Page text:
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Congratulations to Alex Smith (@africa_alex), whose Devilskein & Dearlove has been nominated for a Carnegie Medal! fb.me/3iD79TzOa

#STBooks: Ashamed (and Angry) That We Feel No Shame, by Ben Williams

High Low In-betweenDisgraceBy Ben Williams for The Sunday Times

The angriest book I’ve read in the last several years is Imraan Coovadia’s High Low In-between. It won the 2010 Sunday Times Fiction Prize. The cold fury that informs its deft prose deepens with the story until you touch an icy bottom of outrage at President Mbeki and his magical thinking on HIV/AIDS – thinking that metastasised into a spell that held an entire government under its sway. How many South Africans fell?

Another angry book – though its author might dispute this – is JM Coetzee’s Disgrace, published in 1999, 10 years before Coovadia’s brilliant novel. (Hard to believe it was so long ago.) Reading it is like being filleted on Kafka’s harrow. Again, cold fury is present: fury at our collective penchant for violence, at the fact that we’re largely unmoved by suffering, at an old man’s cupidity and caprice in the teeth of his dying of the light.

It’s arguable that President Mbeki, in office when they were written, lost face with the publication of these novels: they are works of art that attacked the nation under his watch and received wide acclaim. For a politician to lose face in South Africa is rare, as Public Protector Thuli Madonsela has observed. “Loss of face is not a big thing [here],” she told the Sunday Times in November, while the furore around her Nkandla report blazed. “There is no sense of shame.”

Perhaps scandalous newspaper articles and gleeful frenzies on social media don’t go deep enough to dig up this missing sense of shame. Perhaps it’s only something that can outlast a president and his legacy – withstand time as it rubs away his name and dates – that poses the real threat.

In the same year that Coovadia’s novel was published, journalist Sam Sole wrote an extremely prescient op-ed in the Mail & Guardian entitled, “The Nkandla Mafia is Coming”. The mafia has, indeed, thundered in, a seemingly impervious juggernaut fuelled by righteousness and contempt, sweeping aside those who object like slaves thrown by the wheels of war chariots. The Nkandla Mafia is the new metastasis, and it hasn’t left us outraged so much as hyperventilating.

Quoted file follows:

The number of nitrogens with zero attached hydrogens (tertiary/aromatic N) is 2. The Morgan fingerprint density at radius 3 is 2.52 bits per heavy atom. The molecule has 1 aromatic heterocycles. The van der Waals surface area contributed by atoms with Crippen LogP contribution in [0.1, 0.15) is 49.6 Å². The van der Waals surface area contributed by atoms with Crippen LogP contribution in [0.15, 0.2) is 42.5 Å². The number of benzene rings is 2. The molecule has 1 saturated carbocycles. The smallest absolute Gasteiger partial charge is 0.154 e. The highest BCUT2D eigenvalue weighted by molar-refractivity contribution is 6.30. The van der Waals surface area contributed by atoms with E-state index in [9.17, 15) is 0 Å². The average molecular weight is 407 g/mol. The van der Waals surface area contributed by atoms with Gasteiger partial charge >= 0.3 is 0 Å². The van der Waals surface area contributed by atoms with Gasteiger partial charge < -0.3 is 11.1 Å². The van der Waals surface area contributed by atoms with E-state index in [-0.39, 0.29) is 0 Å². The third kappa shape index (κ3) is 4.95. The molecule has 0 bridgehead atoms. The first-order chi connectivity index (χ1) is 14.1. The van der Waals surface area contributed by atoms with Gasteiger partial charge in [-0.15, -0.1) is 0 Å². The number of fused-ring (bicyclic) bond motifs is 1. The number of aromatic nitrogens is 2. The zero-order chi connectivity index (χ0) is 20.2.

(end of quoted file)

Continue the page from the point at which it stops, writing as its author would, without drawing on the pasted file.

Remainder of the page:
The mafia’s current season of depredation is ripe for an angry book. Given the likelihood that President Zuma will serve a second term, there’s time yet for a novelist who feels the requisite cold fury in her viscera to test the prevailing imperviousness to loss of face. There’s time still to publish a story that will raise shame up like a ghost to haunt the living and their names and dates; time left for a work of fine prose that shows the mafia their rough bare asses.

But it’s surely running out, just as Mbeki’s did.

The angriest book ever written is Aleksandr Solzhenitsyn’s The Gulag Archipelago, laced with irony bitter as cyanide. Writers, take a leaf from Solzhenitsyn’s work and spin a tale that pries deep into some shadowed corner of the Nkandla archipelago (lush and fertile where Solzhenitsyn’s was starved and barren). It would be pity if this era were to pass without its own great angry book. Don’t squander the opportunity. – @benrwms

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